when was the ecstasy of st teresa made
Freudian interpretations aside, the Catholic church has celebrated the sculpture, which is captioned “Mother of Spirituality” and widely praised as a religious masterpiece. Its presence in the transept of Santa Maria Della Vittoria church in Rome has made the church one of the city’s most popular sites for weddings.
“The pain was so sharp that it made me utter several moans; and so excessive was the sweetness caused me by this intense pain that one can never wish it to cease, nor will one’s soul be content with anything less than God.”
Following the death of Innocent and the accession of Alexander VII (1655-67) to the papacy, Bernini was restored to prominence. It enabled him to focus on Baroque architecture – notably on his famous project to rebuild the square in front of Saint Peter’s Basilica in Rome, where pilgrims gathered to receive the Pope’s blessing – and on the construction of his two finest churches – S. Andrea al Quirinale, and S. Maria dell’Assunzione, Ariccia, in Rome. All of which greatly enhanced his reputation as one of the top Baroque architects in the city.
Essentially, Bernini designed the chapel as a theatre for his sculpture. The latter is set in a niche above and behind the altar, flanked by pairs of marble columns. It is theatrically illuminated by beams of natural light from a hidden window overhead. This natural light mingles with and reflects off a sheaf of vertical gilt bronze shafts behind the sculpture, sculpted to resemble the rays of the sun. High above, the ceiling of the Chapel is frescoed with trompe l’oeil images of a sky filled with cherubs.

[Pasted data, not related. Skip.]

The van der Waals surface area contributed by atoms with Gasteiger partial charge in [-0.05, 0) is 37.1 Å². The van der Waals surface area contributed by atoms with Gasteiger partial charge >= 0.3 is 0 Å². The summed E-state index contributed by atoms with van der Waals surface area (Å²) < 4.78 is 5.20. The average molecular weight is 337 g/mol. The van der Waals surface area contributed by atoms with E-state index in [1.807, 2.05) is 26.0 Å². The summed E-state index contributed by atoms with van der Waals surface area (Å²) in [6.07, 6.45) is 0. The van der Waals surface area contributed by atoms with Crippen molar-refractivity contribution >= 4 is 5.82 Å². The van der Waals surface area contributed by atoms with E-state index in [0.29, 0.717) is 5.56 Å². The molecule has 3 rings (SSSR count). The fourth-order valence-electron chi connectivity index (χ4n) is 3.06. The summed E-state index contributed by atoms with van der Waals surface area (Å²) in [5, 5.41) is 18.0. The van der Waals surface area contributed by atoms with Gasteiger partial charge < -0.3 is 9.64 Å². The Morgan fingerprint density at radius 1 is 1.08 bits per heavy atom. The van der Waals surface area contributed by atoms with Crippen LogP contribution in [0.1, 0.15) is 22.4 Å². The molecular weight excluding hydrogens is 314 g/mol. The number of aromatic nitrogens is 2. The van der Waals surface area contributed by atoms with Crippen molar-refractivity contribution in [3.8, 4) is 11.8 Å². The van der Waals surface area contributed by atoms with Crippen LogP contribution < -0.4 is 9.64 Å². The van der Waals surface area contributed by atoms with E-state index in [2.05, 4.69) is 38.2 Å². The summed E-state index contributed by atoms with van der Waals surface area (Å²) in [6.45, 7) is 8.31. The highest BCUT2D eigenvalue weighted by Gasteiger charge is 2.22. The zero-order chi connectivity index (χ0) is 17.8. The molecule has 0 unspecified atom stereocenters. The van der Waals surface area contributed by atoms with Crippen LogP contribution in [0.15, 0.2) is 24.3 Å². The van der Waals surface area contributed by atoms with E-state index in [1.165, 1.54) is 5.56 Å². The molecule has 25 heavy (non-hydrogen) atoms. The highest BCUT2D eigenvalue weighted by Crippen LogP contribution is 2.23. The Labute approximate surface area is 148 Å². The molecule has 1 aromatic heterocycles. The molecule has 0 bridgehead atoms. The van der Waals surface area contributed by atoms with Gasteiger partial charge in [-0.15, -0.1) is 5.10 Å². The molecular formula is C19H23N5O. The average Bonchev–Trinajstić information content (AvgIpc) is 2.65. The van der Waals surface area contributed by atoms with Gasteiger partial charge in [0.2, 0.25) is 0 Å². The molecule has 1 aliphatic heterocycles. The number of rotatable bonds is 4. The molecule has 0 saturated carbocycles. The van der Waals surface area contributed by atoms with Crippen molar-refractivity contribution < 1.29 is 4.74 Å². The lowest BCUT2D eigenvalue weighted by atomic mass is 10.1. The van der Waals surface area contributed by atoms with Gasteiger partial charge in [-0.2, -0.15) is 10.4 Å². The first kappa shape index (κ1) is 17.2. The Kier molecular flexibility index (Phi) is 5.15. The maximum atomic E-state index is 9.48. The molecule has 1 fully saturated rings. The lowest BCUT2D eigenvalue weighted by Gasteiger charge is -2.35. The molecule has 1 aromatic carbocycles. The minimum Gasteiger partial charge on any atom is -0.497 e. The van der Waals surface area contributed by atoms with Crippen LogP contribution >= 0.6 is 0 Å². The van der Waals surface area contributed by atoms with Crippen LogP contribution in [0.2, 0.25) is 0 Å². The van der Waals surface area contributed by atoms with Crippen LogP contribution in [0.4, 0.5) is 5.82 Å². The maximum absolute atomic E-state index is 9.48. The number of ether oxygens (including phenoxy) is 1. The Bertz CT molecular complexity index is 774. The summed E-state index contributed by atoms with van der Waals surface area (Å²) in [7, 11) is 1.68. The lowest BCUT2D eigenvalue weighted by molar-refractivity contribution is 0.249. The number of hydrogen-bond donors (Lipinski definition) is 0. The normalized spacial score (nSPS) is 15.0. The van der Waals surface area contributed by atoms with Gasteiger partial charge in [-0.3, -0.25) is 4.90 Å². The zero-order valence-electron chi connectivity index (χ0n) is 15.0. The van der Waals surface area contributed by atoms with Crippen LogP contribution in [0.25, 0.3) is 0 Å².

The nuances of the sculpture are also wondrous to behold, as you can almost feel the sharpness of the arrow and the weight of Teresa’s clothing.
The Ecstasy of Saint Teresa depicts a scene that Teresa wrote about in her own autobiography. In it, she described an angel who pierced her heart multiple times with fire-tipped spear. This act sent her into what she described as a spiritual rapture.
The entire ensemble was overseen and completed by a mature Bernini during the Pamphili papacy of Innocent X. When Innocent acceded to the papal throne, he shunned Bernini’s artistic services; the sculptor had been the favourite artist of the previous and profligate Barberini pope. Without papal patronage, the services of Bernini’s studio were therefore available to a patron such as the Venetian Cardinal Federico Cornaro (1579–1653).
The two central sculptural figures of the swooning nun and the angel with the spear derive from an episode described by Teresa of Avila, a mystical cloistered Discalced Carmelite reformer and nun, in her autobiography, The Life of Teresa of Jesus (1515–1582). Her experience of religious ecstasy in her encounter with the angel is described as follows:
Figure 2. Bernini, Cornaro Chapel in Santa Maria della Vittoria, Rome
Saint Teresa was a nun who was canonized (made a Saint by the Church) in part because of the spiritual visions she experienced. She lived during the middle of the sixteenth century in Spain—at the height of the Reformation. Saint Teresa wrote several books in which she described her visions.